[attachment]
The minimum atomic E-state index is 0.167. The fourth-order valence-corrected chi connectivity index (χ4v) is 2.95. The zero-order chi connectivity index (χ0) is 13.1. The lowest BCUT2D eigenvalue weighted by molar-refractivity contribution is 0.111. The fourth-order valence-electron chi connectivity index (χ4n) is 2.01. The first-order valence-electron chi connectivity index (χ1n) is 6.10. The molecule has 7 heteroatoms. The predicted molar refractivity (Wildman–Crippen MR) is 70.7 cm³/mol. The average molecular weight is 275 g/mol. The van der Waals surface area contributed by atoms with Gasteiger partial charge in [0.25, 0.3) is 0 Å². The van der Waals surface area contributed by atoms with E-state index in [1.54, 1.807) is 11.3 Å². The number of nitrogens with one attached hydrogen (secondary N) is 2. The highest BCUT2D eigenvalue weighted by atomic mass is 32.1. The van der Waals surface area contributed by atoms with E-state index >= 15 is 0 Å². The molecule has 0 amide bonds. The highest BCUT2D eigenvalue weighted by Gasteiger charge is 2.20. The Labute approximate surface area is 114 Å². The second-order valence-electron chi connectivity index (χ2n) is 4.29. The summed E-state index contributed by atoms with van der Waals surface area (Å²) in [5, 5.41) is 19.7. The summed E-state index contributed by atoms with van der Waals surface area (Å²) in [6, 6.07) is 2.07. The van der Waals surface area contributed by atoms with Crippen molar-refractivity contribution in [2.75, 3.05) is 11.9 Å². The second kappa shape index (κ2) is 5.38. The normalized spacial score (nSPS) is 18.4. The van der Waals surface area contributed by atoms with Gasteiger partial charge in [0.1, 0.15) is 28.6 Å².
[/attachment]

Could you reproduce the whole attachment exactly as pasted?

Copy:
The minimum atomic E-state index is 0.167. The fourth-order valence-corrected chi connectivity index (χ4v) is 2.95. The zero-order chi connectivity index (χ0) is 13.1. The lowest BCUT2D eigenvalue weighted by molar-refractivity contribution is 0.111. The fourth-order valence-electron chi connectivity index (χ4n) is 2.01. The first-order valence-electron chi connectivity index (χ1n) is 6.10. The molecule has 7 heteroatoms. The predicted molar refractivity (Wildman–Crippen MR) is 70.7 cm³/mol. The average molecular weight is 275 g/mol. The van der Waals surface area contributed by atoms with Gasteiger partial charge in [0.25, 0.3) is 0 Å². The van der Waals surface area contributed by atoms with E-state index in [1.54, 1.807) is 11.3 Å². The number of nitrogens with one attached hydrogen (secondary N) is 2. The highest BCUT2D eigenvalue weighted by atomic mass is 32.1. The van der Waals surface area contributed by atoms with E-state index >= 15 is 0 Å². The molecule has 0 amide bonds. The highest BCUT2D eigenvalue weighted by Gasteiger charge is 2.20. The Labute approximate surface area is 114 Å². The second-order valence-electron chi connectivity index (χ2n) is 4.29. The summed E-state index contributed by atoms with van der Waals surface area (Å²) in [5, 5.41) is 19.7. The summed E-state index contributed by atoms with van der Waals surface area (Å²) in [6, 6.07) is 2.07. The van der Waals surface area contributed by atoms with Crippen molar-refractivity contribution in [2.75, 3.05) is 11.9 Å². The second kappa shape index (κ2) is 5.38. The normalized spacial score (nSPS) is 18.4. The van der Waals surface area contributed by atoms with Gasteiger partial charge in [0.1, 0.15) is 28.6 Å².